Walking up to the base of Freerider, I felt rested, light, but increasingly nervous.
Two years ago, I’d never climbed a single big wall. Seven months ago, I’d never rope soloed a single pitch of climbing. I’d still never soloed a big wall in any way, shape, or form: aid, free, French free. Yet here I was, stood at the bottom of El Cap about to attempt to climb the whole thing by myself, in under twenty-four hours, and free every single pitch along the way.
Fuck me, it looked huge!
by Pete Whittaker(this piece is published in The Climbing Zine Book Banner photo of the author on Freerider: Dustin Moore
I made my first visit to Yosemite National Park just two years ago. Portaledges, jumaring, shitting in bags, and hauling were a whole new world of ropes, fabric, and poles. I was clueless. However, on that initial trip, I still went with a massive aim of wanting to free El Capitan via four different routes. Pretty optimistic, I’ll admit, but there is no point in aiming low.
As well as being unprepared with big walling knowledge, I was unprepared with big walling equipment. Only one jumar and no daisy chains or footloops. I ended up borrowing an extra jumar, tied knots in slings to make daisy chains, and used old cord to create some foot loops. It was a cobbled-together setup and all a bit Heath Robinson, but I thought, Ahhh, be all right, and set off on my first free route up El Cap.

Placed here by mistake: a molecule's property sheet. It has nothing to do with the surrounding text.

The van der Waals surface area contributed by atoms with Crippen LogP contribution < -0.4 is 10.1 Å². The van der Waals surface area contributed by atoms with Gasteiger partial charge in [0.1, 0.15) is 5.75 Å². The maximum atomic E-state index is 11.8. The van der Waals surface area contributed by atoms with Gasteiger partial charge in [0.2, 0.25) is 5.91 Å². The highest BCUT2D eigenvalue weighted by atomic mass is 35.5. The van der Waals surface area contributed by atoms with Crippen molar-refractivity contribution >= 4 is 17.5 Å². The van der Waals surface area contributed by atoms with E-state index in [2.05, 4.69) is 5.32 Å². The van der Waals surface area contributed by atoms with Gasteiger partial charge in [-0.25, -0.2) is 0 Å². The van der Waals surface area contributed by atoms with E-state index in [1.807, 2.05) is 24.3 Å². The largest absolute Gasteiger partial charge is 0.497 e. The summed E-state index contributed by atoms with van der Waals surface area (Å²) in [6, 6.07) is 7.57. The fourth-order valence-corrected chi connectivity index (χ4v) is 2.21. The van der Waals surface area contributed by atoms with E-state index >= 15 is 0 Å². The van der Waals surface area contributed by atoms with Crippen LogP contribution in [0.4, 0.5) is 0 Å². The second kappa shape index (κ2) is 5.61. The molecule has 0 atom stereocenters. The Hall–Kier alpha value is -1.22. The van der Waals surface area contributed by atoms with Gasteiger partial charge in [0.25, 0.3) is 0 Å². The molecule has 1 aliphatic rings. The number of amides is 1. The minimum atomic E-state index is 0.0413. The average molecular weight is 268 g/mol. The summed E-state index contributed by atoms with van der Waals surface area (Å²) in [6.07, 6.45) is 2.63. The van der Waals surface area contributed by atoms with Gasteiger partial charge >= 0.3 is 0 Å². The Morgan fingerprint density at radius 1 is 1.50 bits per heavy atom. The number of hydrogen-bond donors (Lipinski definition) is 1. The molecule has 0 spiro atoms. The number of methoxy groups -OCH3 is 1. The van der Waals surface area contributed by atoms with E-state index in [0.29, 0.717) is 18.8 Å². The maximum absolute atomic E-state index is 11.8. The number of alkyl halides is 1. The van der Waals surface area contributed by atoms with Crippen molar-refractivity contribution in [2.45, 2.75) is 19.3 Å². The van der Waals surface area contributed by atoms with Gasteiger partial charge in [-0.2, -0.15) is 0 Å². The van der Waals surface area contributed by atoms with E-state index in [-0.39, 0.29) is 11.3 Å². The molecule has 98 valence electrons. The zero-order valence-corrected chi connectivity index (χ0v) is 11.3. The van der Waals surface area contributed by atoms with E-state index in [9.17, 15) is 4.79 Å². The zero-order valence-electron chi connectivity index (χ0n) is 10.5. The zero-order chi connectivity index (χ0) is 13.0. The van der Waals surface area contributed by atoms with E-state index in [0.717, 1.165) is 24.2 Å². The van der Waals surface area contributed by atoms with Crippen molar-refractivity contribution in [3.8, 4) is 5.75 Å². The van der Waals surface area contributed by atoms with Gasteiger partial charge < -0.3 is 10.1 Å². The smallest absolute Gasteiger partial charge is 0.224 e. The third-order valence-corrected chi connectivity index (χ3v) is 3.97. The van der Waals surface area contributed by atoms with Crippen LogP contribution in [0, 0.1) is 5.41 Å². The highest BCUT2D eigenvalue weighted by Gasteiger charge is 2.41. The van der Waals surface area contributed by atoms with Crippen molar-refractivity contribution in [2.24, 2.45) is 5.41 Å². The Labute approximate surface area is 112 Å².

We decided to go for a new linkup of two harder routes, Muir Wall and El Corazon. Many ridiculous mistakes were made on that wall, by both myself and my (as incompetent) climbing partner Tom Randall.
The eighty-metre campus jumar
The poo-bag drop
The fresh-water-bottle urination episode
The loose block
The “Oh shit…we didn’t pack any big gear” moment
The haul-bag-lower-out obliteration
We managed to scrape our bodies and The Pigs over the top of El Cap after five days of effort, both having freed everything. Exhilaration! However, I failed on my objective that year, and I finished my trip to Yosemite with three El Cap free routes under my harness, not four.
As if the first trip wasn’t painful enough, a year later, I was back for more. This time, one objective rather than four. The Secret Passage, an unrepeated Belgian sandbag over on the right side of El Cap, to make me sore.
Attempt 1: Sunstroke, not enough water, big falls, and flaky rock, retreat to the floor.
Attempt 2: Snowstorms, waterfalls, monster falls, trapped, no open door.
Attempt 2, Day 8: Two bars left, drinking waterfall water, wet granite, rock quality poor.
Attempt 2, Day 9: Empty stomachs, luck, dry rock galore! Top out, “Thank the Lord.”
I’d learnt a lot from these walls in the two visits I’d made to The Valley. I’d pushed hard, and I was so tired at times that I wondered if I was going to make it all free on some routes. But was I content? Had those four routes really taken everything from me, pushed me too my limit?